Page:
Meet the brave and amazing Ava.
I’d like to introduce you to Ava. For Ava and her family, tube feeding is a precious gift. I wanted to share her story with you all to show the other, positive side of tube feeding, and to try to help send more supporters her way. She and her mother deserve the biggest and most raucous cheering section possible.
I’ll let Ava’s mother handle the introduction. From Ava’s CaringBridge.org journal, updated regularly by her mom:
“Ava is a smiling, laughing, dancing 5 year old diagnosed with a mitochondrial disease. She loves school and dogs, the computer, and her family, who love HER more than anything in the world. She’s dealt with so much more than she should know, but takes it mostly in stride with an amazing attitude.”
Ava’s diagnosis came after four years of dealing with a host of serious issues and symptoms, from severe GERD to dysmotility to cardiac arrhythmia to hypotonia and on and on and on… a string of conditions that for so long had no concrete explanation. By then she’d experienced an incredible number of invasive, life-saving procedures including placement of a G-tube in 2006, followed by a GJ the next year. Finally, a very specialized type of biopsy revealed her true diagnosis. Mitochondrial disease comes with a sweeping range of challenges. To hear the description of the condition is to be haunted by it. From umdf.org, the website of The United Mitochondrial Disease Foundation:
“Mitochondrial diseases result from failures of the mitochondria, specialized compartments present in every cell of the body except red blood cells. Mitochondria are responsible for creating more than 90% of the energy needed by the body to sustain life and support growth. When they fail, less and less energy is generated within the cell. Cell injury and even cell death follow. If this process is repeated throughout the body, whole systems begin to fail, and the life of the person in whom this is happening is severely compromised. The disease primarily affects children, but adult onset is becoming more and more common.”
Clearly, mitochondrial disease takes a vast toll, poses daunting and often heartbreaking questions, and total vigilance is required on the part of caretakers in a non-stop effort to maximize quality of life and encourage and prolong vitality and well-being. Tube feeding is one of many types of ongoing support that kids and adults with mitochondrial disease often require for survival. The type of strength and dedication and refusal to settle that Ava’s mother has demonstrated is impossible to capture in words. Ava enjoys the best possible quality of life given her condition, and tube feeding is essential to this. Look at the photos on her site and you’ll see a vibrant, adorable, happy child. And that smile! Oh my goodness. I imagine that to her mother, Ava’s wide-as-can-be grin is the sweetest reward, the best confirmation of her good efforts, the fuel that feeds her soul. Ava’s mother has continuously and tirelessly pushed for the very best options available, proactively searching out any and all treatments and therapies and support for her sweet child, and diving headfirst into the crusade for a cure through her involvement and leadership within The United Mitochondrial Disease Foundation.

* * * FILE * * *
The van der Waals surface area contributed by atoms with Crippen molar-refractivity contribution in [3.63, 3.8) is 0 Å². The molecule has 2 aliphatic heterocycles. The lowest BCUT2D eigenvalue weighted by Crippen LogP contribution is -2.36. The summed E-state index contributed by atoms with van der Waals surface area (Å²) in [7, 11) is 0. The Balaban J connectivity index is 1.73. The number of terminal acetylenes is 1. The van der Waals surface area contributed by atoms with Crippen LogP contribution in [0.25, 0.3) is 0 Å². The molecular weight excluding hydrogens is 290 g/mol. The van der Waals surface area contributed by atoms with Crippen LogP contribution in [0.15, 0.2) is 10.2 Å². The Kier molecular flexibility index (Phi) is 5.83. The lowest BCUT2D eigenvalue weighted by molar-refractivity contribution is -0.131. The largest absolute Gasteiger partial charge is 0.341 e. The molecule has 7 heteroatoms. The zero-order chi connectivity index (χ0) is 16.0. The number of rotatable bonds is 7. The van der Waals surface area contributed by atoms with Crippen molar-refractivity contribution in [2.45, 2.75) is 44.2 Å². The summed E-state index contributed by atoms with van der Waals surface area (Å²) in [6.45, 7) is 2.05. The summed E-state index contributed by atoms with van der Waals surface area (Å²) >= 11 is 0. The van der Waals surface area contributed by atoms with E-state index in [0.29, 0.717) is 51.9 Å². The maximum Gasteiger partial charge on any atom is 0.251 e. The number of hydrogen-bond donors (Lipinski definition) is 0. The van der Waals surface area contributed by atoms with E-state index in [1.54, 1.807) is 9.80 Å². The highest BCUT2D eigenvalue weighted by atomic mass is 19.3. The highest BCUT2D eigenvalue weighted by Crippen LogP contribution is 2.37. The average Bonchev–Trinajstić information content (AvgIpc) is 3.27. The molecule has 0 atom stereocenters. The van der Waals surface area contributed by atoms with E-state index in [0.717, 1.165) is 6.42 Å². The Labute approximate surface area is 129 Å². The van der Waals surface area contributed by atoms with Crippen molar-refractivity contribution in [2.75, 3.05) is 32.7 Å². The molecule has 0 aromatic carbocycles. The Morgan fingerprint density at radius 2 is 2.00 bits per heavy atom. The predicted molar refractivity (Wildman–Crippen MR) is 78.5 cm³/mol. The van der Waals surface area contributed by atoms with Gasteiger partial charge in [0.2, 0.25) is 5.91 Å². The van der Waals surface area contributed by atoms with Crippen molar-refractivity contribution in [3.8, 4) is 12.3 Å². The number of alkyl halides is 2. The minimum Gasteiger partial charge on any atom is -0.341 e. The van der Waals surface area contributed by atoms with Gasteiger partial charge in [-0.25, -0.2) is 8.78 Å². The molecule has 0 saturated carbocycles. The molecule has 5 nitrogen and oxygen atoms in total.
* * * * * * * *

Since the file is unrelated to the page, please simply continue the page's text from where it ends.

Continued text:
This woman and her daughter are the kind of people that should be celebrated in our society. Why is it that with all the soundbites constantly buzzing at our ears and eyes, we never hear about the Avas of the world, nor their heroic mothers? Love this strong deserves a spotlight. I’m shining a little one on it, and I hope you’ll join me. Post a message of support in Ava’s guestbook–I dare you to resist that smile.
In closing, a well-chosen quote I found on Ava’s site, which seems to sum up her mother’s philosophy:
“Listen to the mustn’ts, child. Listen to the don’ts. Listen to the shouldn’ts, the impossibles, the won’ts. Listen to the never haves, then listen close to me… Anything can happen, child. Anything can be.”
— Shel Silverstein